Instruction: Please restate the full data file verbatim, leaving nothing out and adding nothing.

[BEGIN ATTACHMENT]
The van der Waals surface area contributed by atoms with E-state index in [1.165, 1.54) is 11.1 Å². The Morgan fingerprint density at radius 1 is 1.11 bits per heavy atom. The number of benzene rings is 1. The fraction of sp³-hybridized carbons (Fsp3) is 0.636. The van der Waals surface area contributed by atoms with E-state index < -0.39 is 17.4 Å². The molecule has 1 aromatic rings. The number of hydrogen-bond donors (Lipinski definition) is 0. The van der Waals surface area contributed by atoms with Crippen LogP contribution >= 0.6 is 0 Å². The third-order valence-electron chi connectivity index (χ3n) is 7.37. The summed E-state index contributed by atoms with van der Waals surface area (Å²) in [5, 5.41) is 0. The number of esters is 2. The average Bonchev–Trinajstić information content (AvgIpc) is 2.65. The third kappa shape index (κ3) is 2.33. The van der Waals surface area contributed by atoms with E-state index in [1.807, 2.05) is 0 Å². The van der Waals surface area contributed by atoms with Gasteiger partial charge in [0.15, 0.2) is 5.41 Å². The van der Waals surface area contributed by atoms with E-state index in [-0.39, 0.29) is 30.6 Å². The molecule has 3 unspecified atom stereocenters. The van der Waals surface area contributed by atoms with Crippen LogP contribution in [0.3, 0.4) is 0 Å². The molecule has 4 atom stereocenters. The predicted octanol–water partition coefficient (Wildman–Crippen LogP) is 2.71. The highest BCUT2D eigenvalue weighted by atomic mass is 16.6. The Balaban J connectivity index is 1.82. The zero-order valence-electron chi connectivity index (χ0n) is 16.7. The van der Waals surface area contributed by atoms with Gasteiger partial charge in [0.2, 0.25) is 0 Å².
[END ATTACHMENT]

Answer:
The van der Waals surface area contributed by atoms with E-state index in [1.165, 1.54) is 11.1 Å². The Morgan fingerprint density at radius 1 is 1.11 bits per heavy atom. The number of benzene rings is 1. The fraction of sp³-hybridized carbons (Fsp3) is 0.636. The van der Waals surface area contributed by atoms with E-state index < -0.39 is 17.4 Å². The molecule has 1 aromatic rings. The number of hydrogen-bond donors (Lipinski definition) is 0. The van der Waals surface area contributed by atoms with Crippen LogP contribution >= 0.6 is 0 Å². The third-order valence-electron chi connectivity index (χ3n) is 7.37. The summed E-state index contributed by atoms with van der Waals surface area (Å²) in [5, 5.41) is 0. The number of esters is 2. The average Bonchev–Trinajstić information content (AvgIpc) is 2.65. The third kappa shape index (κ3) is 2.33. The van der Waals surface area contributed by atoms with E-state index in [1.807, 2.05) is 0 Å². The van der Waals surface area contributed by atoms with Gasteiger partial charge in [0.15, 0.2) is 5.41 Å². The van der Waals surface area contributed by atoms with E-state index in [-0.39, 0.29) is 30.6 Å². The molecule has 3 unspecified atom stereocenters. The van der Waals surface area contributed by atoms with Crippen LogP contribution in [0.3, 0.4) is 0 Å². The molecule has 4 atom stereocenters. The predicted octanol–water partition coefficient (Wildman–Crippen LogP) is 2.71. The highest BCUT2D eigenvalue weighted by atomic mass is 16.6. The Balaban J connectivity index is 1.82. The zero-order valence-electron chi connectivity index (χ0n) is 16.7. The van der Waals surface area contributed by atoms with Gasteiger partial charge in [0.2, 0.25) is 0 Å².